By comparison, impacted suburbs with a larger proportion of lower density housing stock, including Chelmer (-11.0 per cent), Rocklea (-13.3 per cent) and more even split suburbs like Ascot (-10.9 per cent) and Yeronga (-14.0 per cent) recorded larger value declines, according to the CoreLogic data.
CoreLogic Economist, Kaytlin Ezzy, said looking forward, the outlook for flood-impacted suburbs across Brisbane and the Northern Rivers remains uncertain.
“Historically, both markets have been fairly resilient to flood-induced declines.
“Following the 2011 floods, the majority of Brisbane's flood-impacted suburbs saw values recover within three to five years, with most riverside precincts recouping their waterfront premium.
“Directly after the 2017 floods, property values across Lismore remained somewhat flat before returning to the national trend within six months, however, given the severity of this event, and the short timeframe between major flood events, it’s likely the current value declines across the Northern rivers and impacted house suburbs in Brisbane could be more enduring,” Ms Ezzy said.
Covid sent property market soaring
Australian home values initially declined at the onset of the pandemic.
The initial uncertainty around the pandemic, lockdowns, and a sharp decline in economic activity put downward pressure on residential sales and listings volumes, and home values fell 1.9 per cent between April and September of 2020.
This brief drop in housing values was followed by the sharpest upswing in home values on record.
National dwelling values rose 28.6 per cent from September 2020 to April 2022.
An enormous, three-pronged monetary policy expansion, and stimulus payments of around $120 billion, helped to turn around a sharp decline in economic activity, and shift sentiment in favour of the housing market.
Sales volumes surged, peaking at 619,915 in the 2021 calendar year.
From May 2022, interest rates started on the fastest consecutive uplift on record, and national home values recorded a 9.1 per cent fall through to the end of February (the largest downswing on record).
Annual sales volumes are down 21.5 per cent from a peak in December. Despite the recent volatility, home values remain 14.8 per cent higher overall.
Real estate performance a mixed bag
While CoreLogic’s national Home Value Index (HVI) is still well above pre-COVID levels, results vary by region.
In the three years to the end of February, the Regional South Australia’s HVI increased 47.6 per cent, while values across Melbourne have virtually returned to pre-pandemic levels (which also sees Melbourne home values close to where they were at the peak of the previous cycle, in November 2017).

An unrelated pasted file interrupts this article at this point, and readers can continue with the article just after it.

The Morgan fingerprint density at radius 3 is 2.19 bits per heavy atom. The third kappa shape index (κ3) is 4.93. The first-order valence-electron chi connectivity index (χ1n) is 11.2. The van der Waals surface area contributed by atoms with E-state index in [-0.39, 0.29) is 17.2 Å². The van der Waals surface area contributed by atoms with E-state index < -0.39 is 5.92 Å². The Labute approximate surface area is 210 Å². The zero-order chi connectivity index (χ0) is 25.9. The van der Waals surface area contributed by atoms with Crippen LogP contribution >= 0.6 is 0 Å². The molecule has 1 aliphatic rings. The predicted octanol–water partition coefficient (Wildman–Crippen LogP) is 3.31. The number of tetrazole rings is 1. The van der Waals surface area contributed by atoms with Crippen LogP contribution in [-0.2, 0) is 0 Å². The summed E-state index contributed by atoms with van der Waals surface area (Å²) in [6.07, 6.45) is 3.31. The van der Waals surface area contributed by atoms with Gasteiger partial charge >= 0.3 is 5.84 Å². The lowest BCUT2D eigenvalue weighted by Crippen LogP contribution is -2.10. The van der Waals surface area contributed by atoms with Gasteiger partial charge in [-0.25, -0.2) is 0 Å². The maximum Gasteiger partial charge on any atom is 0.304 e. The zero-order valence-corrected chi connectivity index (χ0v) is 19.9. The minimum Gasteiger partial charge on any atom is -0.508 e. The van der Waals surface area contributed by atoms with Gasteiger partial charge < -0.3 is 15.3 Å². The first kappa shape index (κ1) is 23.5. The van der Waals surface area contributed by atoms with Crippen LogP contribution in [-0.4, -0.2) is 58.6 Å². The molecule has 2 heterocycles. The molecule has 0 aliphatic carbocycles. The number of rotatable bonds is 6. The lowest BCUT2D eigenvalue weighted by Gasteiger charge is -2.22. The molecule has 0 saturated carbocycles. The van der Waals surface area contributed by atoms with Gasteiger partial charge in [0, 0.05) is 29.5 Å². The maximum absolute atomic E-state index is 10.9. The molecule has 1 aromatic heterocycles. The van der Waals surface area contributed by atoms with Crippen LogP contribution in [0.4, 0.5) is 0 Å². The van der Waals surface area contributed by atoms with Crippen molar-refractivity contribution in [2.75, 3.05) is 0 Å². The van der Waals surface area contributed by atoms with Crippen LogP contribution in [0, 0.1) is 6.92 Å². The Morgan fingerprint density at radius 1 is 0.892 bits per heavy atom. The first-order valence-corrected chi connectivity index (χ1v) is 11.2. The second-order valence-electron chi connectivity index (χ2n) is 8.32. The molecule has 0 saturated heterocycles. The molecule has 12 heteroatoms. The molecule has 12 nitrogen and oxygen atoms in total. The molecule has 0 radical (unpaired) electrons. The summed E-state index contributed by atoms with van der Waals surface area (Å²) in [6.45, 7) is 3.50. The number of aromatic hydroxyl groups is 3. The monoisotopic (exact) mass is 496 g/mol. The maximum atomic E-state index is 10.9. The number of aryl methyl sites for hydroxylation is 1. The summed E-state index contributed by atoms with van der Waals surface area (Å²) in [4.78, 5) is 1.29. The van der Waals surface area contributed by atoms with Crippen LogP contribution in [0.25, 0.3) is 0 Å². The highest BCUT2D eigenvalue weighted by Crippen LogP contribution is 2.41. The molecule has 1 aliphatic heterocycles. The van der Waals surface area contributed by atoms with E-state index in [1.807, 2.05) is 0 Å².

In the past three years, Adelaide houses have come out on top across the capital cities, sitting 43.7 per cent higher than at the end of March 2020. This is the equivalent of a $211,097 increase on the median house value across the city, which is currently sitting at $694,653.
Such dollar value gains are much stronger than the equivalent median house value gain in Sydney (which has risen the equivalent of $119,830), and Melbourne house values have actually seen a decline since March 2020, down the equivalent of $1,009 at the median house value level.
Why have the results been so mixed?
According to Ms Ezzy, high cumulative gains three years on from the pandemic are more common across relatively affordable markets, which be attributable to the fact expensive markets often require more debt to buy into, and therefore may be more sensitive to rate hikes.
“However, there are other factors at play, such as migration trends, and the relative rental return of different markets.
“Western Australia, where gross rent yields were relatively high at 5.0 per cent in February, has seen outperformance in the volume of investment purchases relative to the rest of the country.”
Regional markets still riding high
Regional Australia’s property market surged as people sought refuge from the pandemic, illness, offices and lockdowns.
But despite many of those sea and tree changers returning to the suburban roots, regional property is still relatively well off compared to the cities.
Across the combined regional dwelling market, values remain 30.7 per cent higher than at the onset of COVID-19, compared with values sitting 10.4 per cent higher across the combined capitals.
“While migration flows away from regional Australia may help to ease pressure on demand for some markets, it is clear that regional markets have retained the most value since the onset of the pandemic.
“The normalisation of remote work among certain professionals, which is reinforced by current tight labour market conditions, may be contributing to this lasting value,” Ms Ezzy said.